Monthly Archives: August 2022

Delaware Approves Permitting Exculpation of Officers from Personal Liability

Theodore N. Mirvis, David A. Katz, and Sabastian V. Niles are partners at Wachtell, Lipton, Rosen & Katz. This post is based on their Wachtell memorandum, and is part of the Delaware law series; links to other posts in the series are available here.

For over 45 years, Delaware law has permitted directors of Delaware corporations to be exculpated from personal monetary liability to the extent such protections are set forth in the certificate of incorporation, subject to certain exceptions. However, such protective statutory provisions did not reach officers. As contemplated in our April 2022 memorandum, Delaware has now adopted important amendments to Delaware’s General Corporation Law that would expand the right of a corporation to adopt an “exculpation” provision in its certificate of incorporation to cover not only directors (as has been allowed and widely adopted since 1986, following Smith v. Van Gorkom) but now also corporate officers

The officer liability exculpation provision is not self-effectuating; instead, the amendment to Delaware law allows companies to take action to adopt exculpation provisions that protect covered officers from personal liability on the same basis as directors—that is, for all fiduciary duty claims other than breaches of the duty of loyalty, intentional misconduct or knowing violations of law—with an additional exception that claims against officers will not be barred “in any action by or in the right of the corporation.” 

Under the newly amended provision of Delaware law, covered officers eligible for such exculpation from liability, if implemented by the corporation, will include the president, chief executive officer, chief operating officer, chief financial officer, chief legal officer, controller, treasurer or chief accounting officer, the company’s most highly compensated executive officers as identified in SEC filings and certain other officers who have consented (or deemed to have consented) to be identified as an officer and to service of process. Companies and boards themselves will retain the right to bring appropriate actions against officers, and this additional exception will permit stockholder derivative claims against officers for breach of the duty of care to continue to be brought if demand requirements are met.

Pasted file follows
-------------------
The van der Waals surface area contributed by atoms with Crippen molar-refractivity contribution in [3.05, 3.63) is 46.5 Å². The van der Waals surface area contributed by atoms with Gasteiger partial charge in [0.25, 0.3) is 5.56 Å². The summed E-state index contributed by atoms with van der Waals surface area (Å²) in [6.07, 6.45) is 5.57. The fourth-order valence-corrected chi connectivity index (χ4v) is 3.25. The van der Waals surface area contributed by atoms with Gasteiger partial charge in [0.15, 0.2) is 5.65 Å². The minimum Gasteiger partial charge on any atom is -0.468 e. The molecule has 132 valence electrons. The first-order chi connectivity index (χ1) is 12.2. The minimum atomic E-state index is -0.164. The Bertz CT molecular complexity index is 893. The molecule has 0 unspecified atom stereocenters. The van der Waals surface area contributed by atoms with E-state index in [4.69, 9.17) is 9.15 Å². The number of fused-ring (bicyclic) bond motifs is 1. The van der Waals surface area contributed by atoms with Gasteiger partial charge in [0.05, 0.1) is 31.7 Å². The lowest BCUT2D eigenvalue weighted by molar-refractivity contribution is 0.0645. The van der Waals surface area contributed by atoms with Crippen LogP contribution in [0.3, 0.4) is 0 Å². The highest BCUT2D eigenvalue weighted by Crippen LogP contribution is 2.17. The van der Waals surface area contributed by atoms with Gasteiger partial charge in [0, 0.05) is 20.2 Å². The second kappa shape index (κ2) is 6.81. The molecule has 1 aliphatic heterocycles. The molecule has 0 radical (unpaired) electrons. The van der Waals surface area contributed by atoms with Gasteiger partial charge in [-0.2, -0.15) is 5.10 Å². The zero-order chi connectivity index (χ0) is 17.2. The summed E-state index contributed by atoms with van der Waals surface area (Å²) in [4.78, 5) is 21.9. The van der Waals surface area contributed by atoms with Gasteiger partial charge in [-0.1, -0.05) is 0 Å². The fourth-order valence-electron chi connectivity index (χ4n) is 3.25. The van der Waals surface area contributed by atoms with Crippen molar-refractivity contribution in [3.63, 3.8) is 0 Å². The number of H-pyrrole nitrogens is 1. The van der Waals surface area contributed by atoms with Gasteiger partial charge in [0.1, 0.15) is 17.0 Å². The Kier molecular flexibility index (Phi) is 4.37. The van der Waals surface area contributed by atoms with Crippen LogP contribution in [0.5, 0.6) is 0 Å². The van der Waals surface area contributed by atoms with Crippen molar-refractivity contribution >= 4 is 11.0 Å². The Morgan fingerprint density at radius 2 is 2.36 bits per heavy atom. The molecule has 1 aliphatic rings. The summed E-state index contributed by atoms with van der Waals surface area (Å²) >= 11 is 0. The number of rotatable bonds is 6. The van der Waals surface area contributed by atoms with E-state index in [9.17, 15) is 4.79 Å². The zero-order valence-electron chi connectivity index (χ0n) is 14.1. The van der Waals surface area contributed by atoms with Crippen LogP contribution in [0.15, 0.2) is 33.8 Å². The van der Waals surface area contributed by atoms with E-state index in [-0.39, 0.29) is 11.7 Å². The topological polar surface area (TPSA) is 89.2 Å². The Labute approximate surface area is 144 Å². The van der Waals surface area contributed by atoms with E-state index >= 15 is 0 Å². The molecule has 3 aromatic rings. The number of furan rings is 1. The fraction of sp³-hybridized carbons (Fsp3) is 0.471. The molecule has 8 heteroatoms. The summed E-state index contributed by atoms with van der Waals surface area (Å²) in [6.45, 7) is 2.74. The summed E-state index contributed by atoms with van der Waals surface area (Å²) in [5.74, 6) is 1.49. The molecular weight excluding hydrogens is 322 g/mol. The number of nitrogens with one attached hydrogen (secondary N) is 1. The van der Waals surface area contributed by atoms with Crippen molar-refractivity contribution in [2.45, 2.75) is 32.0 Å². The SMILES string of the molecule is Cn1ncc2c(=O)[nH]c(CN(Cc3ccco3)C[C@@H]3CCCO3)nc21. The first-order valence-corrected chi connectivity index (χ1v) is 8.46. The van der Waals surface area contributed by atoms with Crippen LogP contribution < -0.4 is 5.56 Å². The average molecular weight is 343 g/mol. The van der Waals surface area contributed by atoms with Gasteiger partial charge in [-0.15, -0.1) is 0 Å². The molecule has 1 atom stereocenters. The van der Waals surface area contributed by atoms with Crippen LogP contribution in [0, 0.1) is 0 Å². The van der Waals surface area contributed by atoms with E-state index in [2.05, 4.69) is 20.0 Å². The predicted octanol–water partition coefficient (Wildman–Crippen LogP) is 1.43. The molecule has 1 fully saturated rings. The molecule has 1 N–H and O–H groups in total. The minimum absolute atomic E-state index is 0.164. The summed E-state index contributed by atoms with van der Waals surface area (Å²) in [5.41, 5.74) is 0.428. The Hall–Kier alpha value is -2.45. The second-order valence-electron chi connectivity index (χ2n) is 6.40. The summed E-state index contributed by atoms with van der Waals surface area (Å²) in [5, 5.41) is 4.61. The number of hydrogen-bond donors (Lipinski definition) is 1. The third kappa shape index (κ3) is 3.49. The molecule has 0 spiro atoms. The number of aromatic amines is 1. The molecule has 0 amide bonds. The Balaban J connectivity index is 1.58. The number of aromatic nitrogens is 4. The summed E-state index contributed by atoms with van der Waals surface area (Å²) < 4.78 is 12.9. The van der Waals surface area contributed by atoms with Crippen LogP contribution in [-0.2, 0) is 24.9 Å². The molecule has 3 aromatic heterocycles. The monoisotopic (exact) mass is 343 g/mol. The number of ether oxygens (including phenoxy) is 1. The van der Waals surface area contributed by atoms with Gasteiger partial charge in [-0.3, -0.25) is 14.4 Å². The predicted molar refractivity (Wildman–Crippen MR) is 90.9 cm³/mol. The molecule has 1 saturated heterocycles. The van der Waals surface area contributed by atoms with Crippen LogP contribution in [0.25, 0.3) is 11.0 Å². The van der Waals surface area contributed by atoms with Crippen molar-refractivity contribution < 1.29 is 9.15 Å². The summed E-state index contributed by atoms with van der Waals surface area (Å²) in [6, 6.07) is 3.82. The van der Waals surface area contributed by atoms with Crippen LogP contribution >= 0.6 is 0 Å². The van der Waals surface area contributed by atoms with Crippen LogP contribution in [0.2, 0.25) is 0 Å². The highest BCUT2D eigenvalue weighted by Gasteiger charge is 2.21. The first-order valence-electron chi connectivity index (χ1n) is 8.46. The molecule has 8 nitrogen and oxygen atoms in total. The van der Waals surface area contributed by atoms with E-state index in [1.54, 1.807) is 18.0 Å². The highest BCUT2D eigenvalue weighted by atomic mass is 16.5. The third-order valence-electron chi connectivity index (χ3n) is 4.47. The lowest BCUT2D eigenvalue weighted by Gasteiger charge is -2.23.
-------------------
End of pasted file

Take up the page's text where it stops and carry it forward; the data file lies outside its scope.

SEC Proposes to Narrow Three Substantive Exclusions in the Shareholder Proposal Rule

Cydney S. Posner is special counsel at Cooley LLP. This post is based on her Cooley memorandum.

[This post revises and updates my earlier post on this topic primarily to reflect the contents of the proposing release.]

At an open meeting last week, the SEC voted, three to two, to propose new amendments to Rule 14a-8, the shareholder proposal rule. Under Rule 14a-8, a shareholder proposal must be included in a company’s proxy materials “unless the proposal fails to satisfy any of several specified substantive requirements or the proposal or shareholder-proponent does not satisfy certain eligibility or procedural requirements.” The SEC last amended Rule 14a-8 in 2020 to, among other things, raise the eligibility criteria and resubmission thresholds. The SEC is now proposing to amend three of the substantive exclusions on which companies rely to omit shareholder proposals from their proxy materials: Rule 14a-8(i)(10), the “substantial implementation” exclusion, would be amended to specify that a proposal may be excluded as substantially implemented if “the company has already implemented the essential elements of the proposal.” Rule 14a-8(i)(11), the “substantial duplication” exclusion, would be amended to provide that a shareholder proposal substantially duplicates another proposal previously submitted by another proponent for a vote at the same meeting if it “addresses the same subject matter and seeks the same objective by the same means.” Rule 14a-8(i)(12), the resubmission exclusion, would be amended to provide that a shareholder proposal would constitute a “resubmission”—and therefore could be excluded if, among other things, the proposal did not reach specified minimum vote thresholds—if it “substantially duplicates” a prior proposal by “address[ing] the same subject matter and seek[ing] the same objective by the same means.” The SEC indicates that almost half of the no-action requests the staff received under Rule 14a-8 in 2021 were based on these three exclusions. In his statement, SEC Chair Gary Gensler indicated that the proposed amendments would “improve the shareholder proposal process” by providing “greater certainty as to the circumstances in which companies are able to exclude shareholder proposals from their proxy statements.” In the proposing release, the SEC contends that the amendments “are intended to improve the shareholder proposal process based on modern developments and the staff’s observations” and “would facilitate shareholder suffrage and communication between shareholders and the companies they own, as well as among a company’s shareholders, on important issues.” Notably, however, the two dissenting commissioners seemed to view the proposed changes—even though they stop well short of revamping the 2020 eligibility criteria and resubmission thresholds—as an effort to undo or circumvent the balance achieved by the 2020 amendments without actually modifying those aspects of the rules. For example, new Commissioner Mark Uyeda said that the proposed amendments could “effectively nullify the 2020 amendments to the resubmission exclusion and render this basis almost meaningless.”